the same calm, wise, just, and single-minded man, pursuing the course
which he believed to be right, without fear, or favor, or fanaticism;
equally free from the passions that spring from interest and from the
passions that spring from imagination. Washington never acted on
the impulse of an absorbing or uncalculating enthusiasm, and he valued
very highly fortune, position, and reputation, but at the command of
duty he was ready to risk and sacrifice them all. He was, in the
highest sense of the words, a gentleman and a man of honor, and he
carried into public life the severest standard of private morals. —
William E. H. Lccky, from " The History of England in the Eighteenth
Century."

Arise! 'tis the day of our Washington's glory;

The garlands uplift for our liberties won.
O! sing in your gladness his echoing story,

Whose sword swept for freedom the fields of the sun.

Not with gold, nor with gems, but with evergreens vernal,
And the banner of stars that the continent span,

Crown, crown we the chief of the heroes eternal,
Who lifted his sword for the birthright of man.

— Hezekiah Butter worth.

When the storm of battle blows darkest and rages highest, the
memory of Washington shall nerve every American arm, and cheer
every American heart. — Rufus CJwatc.

It was not character that fought the Trenton campaign and car-
ried the revolution to victory. It was military genius. It was not
character that read the future of America and created our foreign
policy. It was statesmanship of the highest order. Without the great
moral qualities that Washington possessed his career would not have



THE FLAG CONSECRATES THE BIRTHDAY OF WASHINGTON. 2 fa

been possible; but it would have been quite as impossible if the intellect
had not equalled the character.

There is no need to argue the truism that Washington was a
great man, for that is universally admitted. But it is very needful
that his genius should be rightly understood, and the right under-
standing of it is by no means universal.

His character has been exalted at the expense of his intellect, and
his goodness has been so much insisted upon both by admirers and
critics that we are in danger of forgetting that he had a great mind
as well as high moral worth. — Henry Cabot Lodge.

With the sure sagacity of a leader of men, Washington at once
selected, for the highest and most responsible stations, the three chief
Americans who represented the three forces in the nation which alone
could command success in the institution of the government. Hamil-
ton was the head, Jefferson was the heart, and John Jay was the con-
science. Washington's just and serene ascendancy was the lambent
flame in which these beneficent powers were fused, and nothing less
than that ascendancy could have ridden the whirlwind and directed the
storm that burst around him.— George William Curtis.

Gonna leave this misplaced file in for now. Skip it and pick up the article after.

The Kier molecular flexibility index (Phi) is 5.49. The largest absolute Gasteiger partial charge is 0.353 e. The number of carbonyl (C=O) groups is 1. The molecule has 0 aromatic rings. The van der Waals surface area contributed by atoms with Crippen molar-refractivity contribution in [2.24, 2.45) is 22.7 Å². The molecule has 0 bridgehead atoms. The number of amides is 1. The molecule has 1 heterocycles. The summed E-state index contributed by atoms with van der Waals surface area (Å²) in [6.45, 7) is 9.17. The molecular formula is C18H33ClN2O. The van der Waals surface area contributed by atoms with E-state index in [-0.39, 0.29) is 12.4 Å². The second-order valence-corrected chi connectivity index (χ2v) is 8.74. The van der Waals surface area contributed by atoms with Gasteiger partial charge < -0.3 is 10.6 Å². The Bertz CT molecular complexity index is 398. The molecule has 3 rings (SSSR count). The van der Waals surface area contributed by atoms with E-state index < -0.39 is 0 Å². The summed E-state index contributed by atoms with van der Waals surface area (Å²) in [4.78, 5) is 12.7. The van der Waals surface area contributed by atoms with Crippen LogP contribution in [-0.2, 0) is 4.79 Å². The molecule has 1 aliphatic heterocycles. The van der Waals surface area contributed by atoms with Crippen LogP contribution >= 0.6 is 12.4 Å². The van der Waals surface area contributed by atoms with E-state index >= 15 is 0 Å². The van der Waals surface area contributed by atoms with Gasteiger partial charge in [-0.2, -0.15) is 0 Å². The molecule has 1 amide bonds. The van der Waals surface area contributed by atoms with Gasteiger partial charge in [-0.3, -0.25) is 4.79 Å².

Washington's appointments, when President, were made with a
view to destroy party and not to create it, his object being to gather
all the talent of the country in support of the national government;
and he bore many things which were personally disagreeable in an
endeavor to do this.— Paul Leicester Ford.

Men are beginning to feel that Washington stands out, not only
as the leading American, but as the leading man of the race. Of men
not named in Sacred Scripture, more human beings this day know
and honor the name of George Washington than that of any other
of the sons of men. — Charles F. Deems.

An Englishman by race and lineage, Washington incarnated in his
own person and character every best trait and attribute that have
made the Anglo-Saxon name a glory to its children and a terror to
its enemies throughout the world. But he was not so much an



2 5 2 MANUAL OF PATRIOTISM.

Englishman that, when the time came for him to be so, he was not
even more an American; and in all that he was and did, a patriot so
exalted, and a leader so wise and great, that what men called him when
he came to be inaugurated as the first President of the United States
the civilized world has not since then ceased to call him — the Father
of his Country. — Right Rev. Henry C. Potter.

There is Franklin, with his first proposal of Continental union.
There is James Otis, with his great argument against Writs of Assist-
ance, and Samuel Adams, with his inexorable demand for the removal
of the British regiments from Boston. There is Quincy, and there
is Warren, the protomartyr of Bunker Hill. There is Jefferson,
with the Declaration of Independence fresh from his pen, and John
Adams close at his side. There are Hamilton and Madison and Jay
bringing forward the Constitution; but, towering above them all is
Washington, the consummate commander, the incomparable Presi-
dent, the world-renowned patriot. — Robert C. PVinthrop.

CARMEN BELLICOSUM.

In their ragged regimentals
Stood the old Continentals,

Yielding not,
When the grenadiers were lunging,